This is a great way to get right back into the story. It also helps me to let go of the editing details while I'm writing. If I know I'm going to come back the next day and clean up the spelling and grammar issues, it lets me focus on words on the page. It also helps me get immediately back into the story.  
  • Occasionally I will alternate days, but I don’t always have the luxury.

My friend Lenora Worth does something like this consistently. I loved how she put it:
When I'm working on more than one project, I compartmentalize them. I might work on a suspense in the morning and a romance in the afternoon. Or I pick days and stick to that--suspense on Monday, Wednesday and Friday, other things on Tuesday and Thursday. For a while, I wrote novel length books on weekdays and turned to Indie novellas on the weekend.  Or I'd work on longer books all day and save one precious hour for other projects at the end of the day.
  • Research one while writing the other. 

This last one works well. I like to let my brain think about one book by writing another. It may be researching an idea, reading background books, locating sources, but it's a different kind of creative work that writing. It also allows me the break from an intense focus on one book and allows my subconscious to work on the second book. This process works really well for me. 
If you're feeling the pull to work on two books or have multiple deadlines, I hope these tips help you make that process work. Do you have a different way for writing multiple books? I'd love to read about your tips and strategies. Be sure to leave them in the comments below! Thanks for joining the conversation.

Saturday, January 7, 2017

When Characters Come to Life

While spending Christmas Eve and Christmas Day at the Abe Martin Lodge in Brown County, I was surprised to learn that the renowned tourist attraction is named for a character of fiction—a cartoon character to be precise. Hoosier artist Kin Hubbard conceived Abe Martin as a backwoods philosopher who commented on the political scene, family life, and a wide range of other topics with more candor than a proper editorial writer could have. You’ll find sketches of Abe and his cohorts all over the inn, as well as the nearby tourist haven of Nashville.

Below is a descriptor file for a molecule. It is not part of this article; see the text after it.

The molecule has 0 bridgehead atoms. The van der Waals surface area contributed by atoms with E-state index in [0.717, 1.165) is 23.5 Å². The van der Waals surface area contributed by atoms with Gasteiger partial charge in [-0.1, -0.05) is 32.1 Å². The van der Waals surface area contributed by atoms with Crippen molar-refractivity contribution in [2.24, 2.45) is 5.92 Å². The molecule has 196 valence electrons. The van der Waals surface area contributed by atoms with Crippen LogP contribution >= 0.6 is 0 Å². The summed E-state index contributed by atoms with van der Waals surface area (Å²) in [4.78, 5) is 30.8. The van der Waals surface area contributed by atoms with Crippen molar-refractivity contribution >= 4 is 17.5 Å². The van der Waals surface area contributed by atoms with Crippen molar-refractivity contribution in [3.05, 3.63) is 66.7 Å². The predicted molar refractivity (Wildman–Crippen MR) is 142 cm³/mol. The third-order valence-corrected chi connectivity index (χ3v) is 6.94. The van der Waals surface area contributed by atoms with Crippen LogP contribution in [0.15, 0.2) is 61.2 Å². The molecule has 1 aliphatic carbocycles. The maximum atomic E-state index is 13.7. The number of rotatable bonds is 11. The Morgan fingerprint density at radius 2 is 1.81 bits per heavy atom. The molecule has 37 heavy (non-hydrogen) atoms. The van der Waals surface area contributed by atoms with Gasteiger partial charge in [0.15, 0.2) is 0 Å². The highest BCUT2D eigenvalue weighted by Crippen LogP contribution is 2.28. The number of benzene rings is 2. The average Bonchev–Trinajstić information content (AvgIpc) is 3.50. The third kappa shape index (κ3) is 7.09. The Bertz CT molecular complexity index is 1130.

I wonder how many other states have named public works after characters of fiction. Indiana may be unique in that respect. Hubbard drew the character so clearly and expressed his opinions so winsomely that Hoosiers now give old “Abe” as much deference as a real person.
While there, I read the autobiography of Anthony Trollope, a 19th century British satirist who is best known for the Barsetshire Chronicles, a series about the foibles of clergy in an imaginary Anglican parish. Trollope says that the series “failed altogether in the purport for which it was intended” (i.e., to end a system that allowed clerics to use endowments for the poor to feather their own nests). “But it has a merit of its own… The characters of the bishop, of the archdeacon, of the archdeacon’s wife, and especially of the warden, are all well and clearly drawn. I had realized to myself a series of portraits, and had been able so to put them on canvas that my readers should see that which I meant them to see. There is no gift which an author can have more useful to him than this.”
Most of Trollope’s work is now forgotten, but the Barsetshire Chronicles remain in print and became the basis of a “Masterpiece Theater” series by PBS some years ago. These characters still live in the imagination of millions of readers and TV viewers.
How do such characters “come alive”? In these blog posts, we talk a good deal about the techniques for evoking them, but notice Trollope’s comment about how his characters began to take shape: “I had realized to myself a series of portraits,” he says. He visualized each of them as vividly as if he were standing before their portraits, studying every eyelash and wrinkle with appreciation. Only when he saw them in his imagination did he “put them on canvas” so that readers could see them as well.
Do you see your characters that clearly? In Trollope’s opinion, it's the most useful gift an author can have.

Joe Allison has been a member of the Indiana Chapter of American Christian Fiction Writers since 2010. He lives in Anderson, IN. His non-fiction books include Setting Goals That Count and Swords and Whetstones.